Europe's navigation system requires new receiver designs to make use of the transmissions from its satellite constellation. European industry is developing and supplying receivers for the in-orbit validation of the system.
With the launch on 28 December 2005 of GIOVE-A, the first Galileo satellite, Galileo, a joint programme of the European Space Agency and the European Commission, became a reality in space.
GIOVE-A allowed Europe to secure the frequencies allocated to Galileo by the International Telecommunications Union and test the new, critical technologies needed for this future, civil satellite navigation system. The main component of the mission is, of course, the satellite built by Surrey Satellite Systems Ltd in the United Kingdom. However, the validation mission would not have been possible without several developments on the ground and, in particular, the equipment that allows reception of the signals transmitted by the satellite.
The Belgian company Septentrio Satellite Navigation NV provided three receivers for the GIOVE-A mission. These receivers supported calibration and validation of the signals transmitted by the satellite from its orbit, particularly on the historical date of 12 January 2006, which marked the first transmission of Galileo signals in space.
This pioneering task also demonstrated that Galileo and GPS do not interfere with one another and can be used together. This compatibility and interoperability anticipates the time when Galileo will be a constellation of 30 satellites, broadcasting its signals along with the 24 to 28 GPS satellites.
Once Galileo is operational, the user receivers will calculate their position with great accuracy due to the large number of satellites in the two systems. But before that, many different checks are necessary that only these prototype receivers can perform. Currently one receiver is in Guildford (United Kingdom), at the GIOVE-A satellite control centre, and the two others are in the ESA laboratories at the European Space Research and Technology Centre (ESTEC) in Noordwijk, The Netherlands. They are performing a thorough analysis of the signals transmitted by the satellite on the different frequencies allocated to Galileo.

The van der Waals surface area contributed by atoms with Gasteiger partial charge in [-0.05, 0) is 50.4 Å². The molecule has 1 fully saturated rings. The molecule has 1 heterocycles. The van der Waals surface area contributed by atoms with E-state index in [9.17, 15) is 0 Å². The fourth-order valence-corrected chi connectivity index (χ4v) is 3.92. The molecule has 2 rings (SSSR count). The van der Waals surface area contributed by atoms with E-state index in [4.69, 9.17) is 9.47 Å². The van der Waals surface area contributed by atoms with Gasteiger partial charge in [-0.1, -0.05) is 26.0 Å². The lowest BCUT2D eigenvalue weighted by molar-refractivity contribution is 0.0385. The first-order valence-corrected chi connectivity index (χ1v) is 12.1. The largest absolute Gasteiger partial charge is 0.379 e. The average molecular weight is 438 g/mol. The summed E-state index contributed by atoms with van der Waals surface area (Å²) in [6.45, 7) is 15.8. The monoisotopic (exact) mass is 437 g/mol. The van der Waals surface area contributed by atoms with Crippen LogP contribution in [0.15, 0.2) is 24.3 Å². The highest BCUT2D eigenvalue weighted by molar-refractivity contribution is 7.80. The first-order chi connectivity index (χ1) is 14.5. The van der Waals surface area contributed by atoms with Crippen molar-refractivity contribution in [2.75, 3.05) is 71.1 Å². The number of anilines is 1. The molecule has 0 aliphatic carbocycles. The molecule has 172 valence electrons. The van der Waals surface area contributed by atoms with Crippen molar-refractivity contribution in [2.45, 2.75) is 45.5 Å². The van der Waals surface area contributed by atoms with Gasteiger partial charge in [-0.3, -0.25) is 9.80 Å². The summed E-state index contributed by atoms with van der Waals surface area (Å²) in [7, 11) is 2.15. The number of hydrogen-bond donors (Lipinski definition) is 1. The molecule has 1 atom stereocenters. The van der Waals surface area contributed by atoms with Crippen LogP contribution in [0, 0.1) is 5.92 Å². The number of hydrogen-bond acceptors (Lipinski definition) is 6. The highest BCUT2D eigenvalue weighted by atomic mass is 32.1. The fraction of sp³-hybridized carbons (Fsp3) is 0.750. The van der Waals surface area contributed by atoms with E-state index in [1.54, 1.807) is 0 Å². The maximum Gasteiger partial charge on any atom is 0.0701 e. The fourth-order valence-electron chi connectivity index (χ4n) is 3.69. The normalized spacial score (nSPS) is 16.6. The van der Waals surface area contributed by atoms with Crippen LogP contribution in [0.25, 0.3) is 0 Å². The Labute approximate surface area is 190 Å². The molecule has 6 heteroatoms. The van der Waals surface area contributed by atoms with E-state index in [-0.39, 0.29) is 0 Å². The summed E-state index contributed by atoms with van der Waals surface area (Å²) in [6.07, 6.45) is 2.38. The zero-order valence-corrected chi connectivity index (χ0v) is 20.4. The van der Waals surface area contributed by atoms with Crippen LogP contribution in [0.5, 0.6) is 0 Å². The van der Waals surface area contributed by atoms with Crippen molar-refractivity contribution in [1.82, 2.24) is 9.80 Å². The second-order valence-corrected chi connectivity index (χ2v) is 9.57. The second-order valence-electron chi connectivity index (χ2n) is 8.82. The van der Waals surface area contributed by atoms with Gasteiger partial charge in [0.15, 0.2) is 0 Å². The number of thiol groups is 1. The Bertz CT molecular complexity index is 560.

Created in 2000, Septentrio was born out of the university community of Leuven near Brussels and its history runs parallel with that of satellite navigation in Europe. Septentrio was selected during tenders launched by ESA for various phases of its navigation programme and made the first receivers for EGNOS, the European Geostationary Navigation Overlay System that 'filters' GPS signals, providing an improved GPS-like signal and helping Europe to prepare for Galileo. With 50 employees, today this Belgian SME designs chips and software for receivers exclusively intended for professional applications, among them the first combined Galileo/GPS receiver.
The three receivers Septentrio provided for GIOVE-A were part of an early output from one of the two parallel Test User Segment contracts ESA awarded for the In Orbit Validation of the system. Septentrio is also providing 13 additional receivers, which are currently deployed in 13 sensor stations around the world as part of the GIOVE mission activity, and which will offer important feedback for the complex Galileo Ground Segment.
Additionally, Septentrio will deliver the Public Regulated Service (PRS) and Non-PRS Test Receivers as part of the Test User Segment, which will form the basis for system verification of the In Orbit Validation phase with four satellites to confirm the validity of the overall system design. ESA also has contracts with other receiver providers such as the Thales Avionique (France), the Alcatel Alenia Space (Italy) and the NovAtel (Canada).
Although launching satellites is of paramount importance, it is meaningless without the associated developments on the ground. The receivers are therefore closely linked to the success of Galileo, for which ESA is currently establishing the foundations.
Explore further: Scars on Mars from 2012 rover landing fade—usually